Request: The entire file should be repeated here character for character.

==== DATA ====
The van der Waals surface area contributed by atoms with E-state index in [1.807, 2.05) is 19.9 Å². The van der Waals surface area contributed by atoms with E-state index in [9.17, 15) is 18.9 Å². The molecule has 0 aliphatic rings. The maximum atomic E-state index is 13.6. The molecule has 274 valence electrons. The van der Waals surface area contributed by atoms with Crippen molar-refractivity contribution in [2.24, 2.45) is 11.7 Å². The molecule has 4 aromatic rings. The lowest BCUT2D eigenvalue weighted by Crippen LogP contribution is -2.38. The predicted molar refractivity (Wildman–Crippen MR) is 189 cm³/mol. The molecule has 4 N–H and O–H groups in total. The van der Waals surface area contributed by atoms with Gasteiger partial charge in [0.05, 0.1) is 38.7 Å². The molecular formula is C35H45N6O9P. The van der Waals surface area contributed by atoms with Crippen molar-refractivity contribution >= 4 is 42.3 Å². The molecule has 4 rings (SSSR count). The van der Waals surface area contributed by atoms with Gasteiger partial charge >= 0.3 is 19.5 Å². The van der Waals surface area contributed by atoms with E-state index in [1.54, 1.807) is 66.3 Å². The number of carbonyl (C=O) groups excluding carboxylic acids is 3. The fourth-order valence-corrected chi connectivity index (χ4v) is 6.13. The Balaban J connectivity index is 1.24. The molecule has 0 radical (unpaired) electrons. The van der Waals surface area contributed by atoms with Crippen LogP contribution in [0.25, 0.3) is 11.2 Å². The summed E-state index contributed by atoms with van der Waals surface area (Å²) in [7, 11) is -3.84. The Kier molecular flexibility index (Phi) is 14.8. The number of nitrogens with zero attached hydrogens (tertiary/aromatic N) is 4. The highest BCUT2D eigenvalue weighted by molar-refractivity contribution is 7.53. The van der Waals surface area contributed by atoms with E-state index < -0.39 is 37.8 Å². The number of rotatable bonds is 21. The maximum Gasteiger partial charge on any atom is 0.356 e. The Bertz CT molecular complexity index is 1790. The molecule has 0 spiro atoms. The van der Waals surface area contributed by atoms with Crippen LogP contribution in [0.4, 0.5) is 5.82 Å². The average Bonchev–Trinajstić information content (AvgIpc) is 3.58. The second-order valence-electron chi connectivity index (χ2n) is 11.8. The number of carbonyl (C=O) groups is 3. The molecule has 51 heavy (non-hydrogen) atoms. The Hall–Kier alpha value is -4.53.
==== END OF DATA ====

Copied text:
The van der Waals surface area contributed by atoms with E-state index in [1.807, 2.05) is 19.9 Å². The van der Waals surface area contributed by atoms with E-state index in [9.17, 15) is 18.9 Å². The molecule has 0 aliphatic rings. The maximum atomic E-state index is 13.6. The molecule has 274 valence electrons. The van der Waals surface area contributed by atoms with Crippen molar-refractivity contribution in [2.24, 2.45) is 11.7 Å². The molecule has 4 aromatic rings. The lowest BCUT2D eigenvalue weighted by Crippen LogP contribution is -2.38. The predicted molar refractivity (Wildman–Crippen MR) is 189 cm³/mol. The molecule has 4 N–H and O–H groups in total. The van der Waals surface area contributed by atoms with Gasteiger partial charge in [0.05, 0.1) is 38.7 Å². The molecular formula is C35H45N6O9P. The van der Waals surface area contributed by atoms with Crippen molar-refractivity contribution >= 4 is 42.3 Å². The molecule has 4 rings (SSSR count). The van der Waals surface area contributed by atoms with Gasteiger partial charge >= 0.3 is 19.5 Å². The van der Waals surface area contributed by atoms with E-state index in [1.54, 1.807) is 66.3 Å². The number of carbonyl (C=O) groups excluding carboxylic acids is 3. The fourth-order valence-corrected chi connectivity index (χ4v) is 6.13. The Balaban J connectivity index is 1.24. The molecule has 0 radical (unpaired) electrons. The van der Waals surface area contributed by atoms with Crippen LogP contribution in [0.25, 0.3) is 11.2 Å². The summed E-state index contributed by atoms with van der Waals surface area (Å²) in [7, 11) is -3.84. The Kier molecular flexibility index (Phi) is 14.8. The number of nitrogens with zero attached hydrogens (tertiary/aromatic N) is 4. The highest BCUT2D eigenvalue weighted by molar-refractivity contribution is 7.53. The van der Waals surface area contributed by atoms with E-state index < -0.39 is 37.8 Å². The number of rotatable bonds is 21. The maximum Gasteiger partial charge on any atom is 0.356 e. The Bertz CT molecular complexity index is 1790. The molecule has 0 spiro atoms. The van der Waals surface area contributed by atoms with Crippen LogP contribution in [0.4, 0.5) is 5.82 Å². The average Bonchev–Trinajstić information content (AvgIpc) is 3.58. The second-order valence-electron chi connectivity index (χ2n) is 11.8. The number of carbonyl (C=O) groups is 3. The molecule has 51 heavy (non-hydrogen) atoms. The Hall–Kier alpha value is -4.53.